Before you begin this study read Matthew 18:21-35
Servants who have approached the master with a poor spirit, acknowledging how broken and unrighteous we are without him and mourning over the sins we have committed, will have the master bring them into his kingdom and comfort us. Only in this state can we with meekness bring our power under his control and crave the righteousness which he has promised to fill us with. What a joy for the servant who is comforted and filled, who possesses a share of the master’s present kingdom and all things on the earth becomes his.
But the question that has vexed forgiven servants for centuries is this: What do you do once you are free? What do you do with this new freedom? How do you respond to when your master has made you a co-owner in the kingdom?
Jesus not only meets us where we are… he showers us with blessings. He gives us citizenship in the kingdom and makes us rulers over the earth. How do we respond to such great mercy?
Jesus’ answer…you extend it to others :
Blessed are the merciful,
for they will be shown mercy.
Blessed are the pure in heart,
for they will see God.
Blessed are the peacemakers,
for they will be called children of God.
Blessed are those who are persecuted because of righteousness,
for theirs is the kingdom of heaven. (Matthew 5:7-10 TNIV)
Our bent is to do the opposite. Because we are heirs to a kingdom and filled with righteousness our temptation is to look down on everyone else, we try to put OUR righteousness on display. The merciful servant puts HIS righteousness on display. The first four blessings deal with conditions or how God meets us, the second four deal with how we meet others, with mercy, a pure heart, extending shalom, and enduring persecution.
Pure in Heart:
1. The Jews understood purity as an external ritual through written and oral law
2. The enemy of a pure heart is not impurity but hypocracy (internal vs external)
3. The measure of a pure heart is not what stays in but what flows out.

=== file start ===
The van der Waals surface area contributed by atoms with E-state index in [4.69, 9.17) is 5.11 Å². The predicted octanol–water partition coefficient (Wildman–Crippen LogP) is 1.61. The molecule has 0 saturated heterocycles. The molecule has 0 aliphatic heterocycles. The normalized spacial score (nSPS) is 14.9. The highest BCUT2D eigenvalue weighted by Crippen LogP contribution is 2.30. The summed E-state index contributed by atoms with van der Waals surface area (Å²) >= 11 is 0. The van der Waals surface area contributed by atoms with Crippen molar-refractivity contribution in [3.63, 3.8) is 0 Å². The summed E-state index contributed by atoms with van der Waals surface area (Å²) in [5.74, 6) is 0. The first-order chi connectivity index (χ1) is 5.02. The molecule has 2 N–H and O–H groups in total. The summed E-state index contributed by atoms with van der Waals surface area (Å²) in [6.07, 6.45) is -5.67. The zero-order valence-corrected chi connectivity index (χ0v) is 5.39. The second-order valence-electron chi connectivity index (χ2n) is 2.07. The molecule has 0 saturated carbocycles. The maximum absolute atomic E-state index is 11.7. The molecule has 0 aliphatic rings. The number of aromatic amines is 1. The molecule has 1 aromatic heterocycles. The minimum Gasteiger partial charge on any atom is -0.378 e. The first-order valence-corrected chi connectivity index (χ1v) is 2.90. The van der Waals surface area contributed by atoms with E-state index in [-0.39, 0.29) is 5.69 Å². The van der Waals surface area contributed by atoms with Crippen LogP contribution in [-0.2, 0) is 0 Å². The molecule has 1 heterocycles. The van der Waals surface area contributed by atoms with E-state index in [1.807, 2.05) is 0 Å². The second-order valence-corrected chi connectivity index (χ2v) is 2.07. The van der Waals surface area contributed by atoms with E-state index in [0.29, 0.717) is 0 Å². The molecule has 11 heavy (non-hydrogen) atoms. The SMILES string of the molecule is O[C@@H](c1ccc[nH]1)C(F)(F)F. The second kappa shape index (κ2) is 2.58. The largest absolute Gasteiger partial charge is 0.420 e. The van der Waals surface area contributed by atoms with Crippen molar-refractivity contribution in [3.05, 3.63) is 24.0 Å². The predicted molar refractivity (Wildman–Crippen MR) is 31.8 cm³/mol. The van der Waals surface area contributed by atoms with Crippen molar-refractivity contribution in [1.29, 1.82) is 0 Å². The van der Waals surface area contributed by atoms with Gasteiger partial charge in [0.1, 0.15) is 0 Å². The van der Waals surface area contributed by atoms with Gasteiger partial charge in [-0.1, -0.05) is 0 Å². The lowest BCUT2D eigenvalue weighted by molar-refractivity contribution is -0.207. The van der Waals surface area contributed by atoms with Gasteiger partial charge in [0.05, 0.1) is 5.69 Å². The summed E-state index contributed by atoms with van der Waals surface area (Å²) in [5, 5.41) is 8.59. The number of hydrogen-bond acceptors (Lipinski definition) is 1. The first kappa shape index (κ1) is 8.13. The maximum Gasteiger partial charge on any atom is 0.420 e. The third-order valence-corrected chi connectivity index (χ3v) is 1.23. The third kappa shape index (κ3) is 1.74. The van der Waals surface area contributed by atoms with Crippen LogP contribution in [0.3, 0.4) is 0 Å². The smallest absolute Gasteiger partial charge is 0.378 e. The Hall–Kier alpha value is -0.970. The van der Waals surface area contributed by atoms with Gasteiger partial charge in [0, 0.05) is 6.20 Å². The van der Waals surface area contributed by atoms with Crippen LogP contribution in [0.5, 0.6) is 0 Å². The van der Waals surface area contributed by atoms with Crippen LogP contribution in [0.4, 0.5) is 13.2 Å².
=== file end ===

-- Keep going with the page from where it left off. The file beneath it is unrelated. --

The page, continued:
The Hebrew Bible has many rituals of purification relating to menstruation, childbirth, sexual relations, keri (nocturnal emission), unusual bodily fluids, skin disease, death, and animal sacrifices. Modern mainstream Judaism is based on a combination of the Hebrew Bible and Jewish oral law, which includes the Mishnah and Gemarrah (together comprising the Talmud) in addition to other rabbinic commentaries; this oral law further specifies regulations for ritual purity, including obligations relating to excretory functions, meals, and waking. The regulations of biblical and oral law generally prescribe a form of water-based ritual washing in Judaism for removal of any ritual impurity, sometimes requiring just washing of the hands, and at other times requiring full immersion; the oral law requires the use of living water for any ritual full immersion – either a natural river/stream/spring, or a special bath (a Mikvah) which is directly connected to one. From http://en.wikipedia.org/wiki/Ritual_purification
Read Luke 11:37-52
Then the Lord said to him, “Now then, you Pharisees clean [same Greek word used in Mt 5:8 for pure] the outside of the cup and dish, but inside you are full of greed and wickedness. 40You foolish people! Did not the one who made the outside make the inside also? 41But give what is inside the dish [j] to the poor, and everything will be clean for you. (Luke 11:39 TNIV)
Illustration: marriage. Contrast acting like husband and wife with a deeply committed heart.
Other teachings of Jesus on an impure Heart Mark 7:18, Matthew 23:25-26, Luke 11:39 Luke 18
“Are you so dull?” he asked. “Don’t you see that nothing that enters a man from the outside can make him ‘unclean’? For it doesn’t go into his heart but into his stomach, and then out of his body.” (In saying this, Jesus declared all foods “clean.”)
He went on: “What comes out of a man is what makes him ‘unclean.’ For from within, out of men’s hearts, come evil thoughts, sexual immorality, theft, murder, adultery, greed, malice, deceit, lewdness, envy, slander, arrogance and folly. All these evils come from inside and make a man ‘unclean.’ ” Mark7:18-23 TNIV
Augustine– the battle for a pure heart is not against impurity but hypocrisy. “Only he who has shrugged off human praise and in his life is concerned just to please God.” Not living your life on the outside.